Most GPs don’t oppose assisted dying
Thursday, 14 June 2012
Leading medical bodies should stop opposing assisted dying, the BMJ has declared today. The BMJ supports the call for UK medical bodies to adopt a neutral stance on assisted dying for terminally ill, mentally competent adults.
The BMA will debate at its annual conference this month whether to move to a neutral position on assisted dying, and the BMJ’s editor-in-chief Fiona Godlee has called for the union as well as the Royal Colleges to cease their opposition. A new survey commissioned by Dignity in Dying has shown that 62% of 1000 GPs questioned, support a neutral position on assisted dying – and more than 80% of the public support legalisation.
The chair of Healthcare Professionals for Assisted Dying, Raymond Tallis, argues in this week’s BMJ that the BMA is wrong to oppose assisted dying on the grounds that it goes against the ethos of medicine because “the monstrous cruelty of walking away from a dying patient in unbearable suffering seems more obviously contrary to the ethos of medicine”.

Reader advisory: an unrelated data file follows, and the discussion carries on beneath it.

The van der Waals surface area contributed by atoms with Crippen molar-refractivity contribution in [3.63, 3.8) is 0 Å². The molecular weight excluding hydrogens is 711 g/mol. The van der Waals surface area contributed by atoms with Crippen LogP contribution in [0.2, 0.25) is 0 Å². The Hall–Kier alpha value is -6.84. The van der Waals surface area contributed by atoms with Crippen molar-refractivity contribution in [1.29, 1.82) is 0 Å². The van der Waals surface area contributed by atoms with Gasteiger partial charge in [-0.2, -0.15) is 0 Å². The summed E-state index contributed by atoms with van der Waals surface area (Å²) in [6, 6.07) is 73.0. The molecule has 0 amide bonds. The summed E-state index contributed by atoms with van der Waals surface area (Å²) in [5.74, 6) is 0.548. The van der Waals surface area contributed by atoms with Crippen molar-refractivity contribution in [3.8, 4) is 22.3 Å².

Professor Tallis also writes that opposition runs against the tenet of ‘no decision about me without me’, and he points out that patient safety and trust in doctors have increased in those few regions in which a legal framework has been developed to allow assisted dying.
Fiona Godlee argues in her editorial that “legalisation is a decision for society not doctors” and draws parallels with the BMA’s and Royal College of Obstetricians and Gynaecologists’ resistance to abortion law reform in the 1960s.
She writes: “A change in the law, with all the necessary safeguards, is an almost inevitable consequence of the societal move towards greater individual autonomy and patient choice. But it may take a while, and it may not happen until we value death as one of life’s central events and learn to see bad deaths in the same damning light as botched abortions.”
Oxford GP and author Dr Ann McPherson, who died a year ago from pancreatic cancer, was a lifelong supporter of changing the law on assisted dying. Her daughter, consultant dermatologist Tess McPherson, has written a personal view in today’s BMJ describing the indignity of Ann’s final three weeks before she died in agony, and concludes: “It is simple: the law needs to change to allow terminally ill but mentally competent people the right to a more dignified death than my mum was allowed.”
Fiona Godlee said that although the BMJ publicly supports the call for neutrality on the issue, the journal recently published personal views against legalisation and would continue to provide a platform for debate.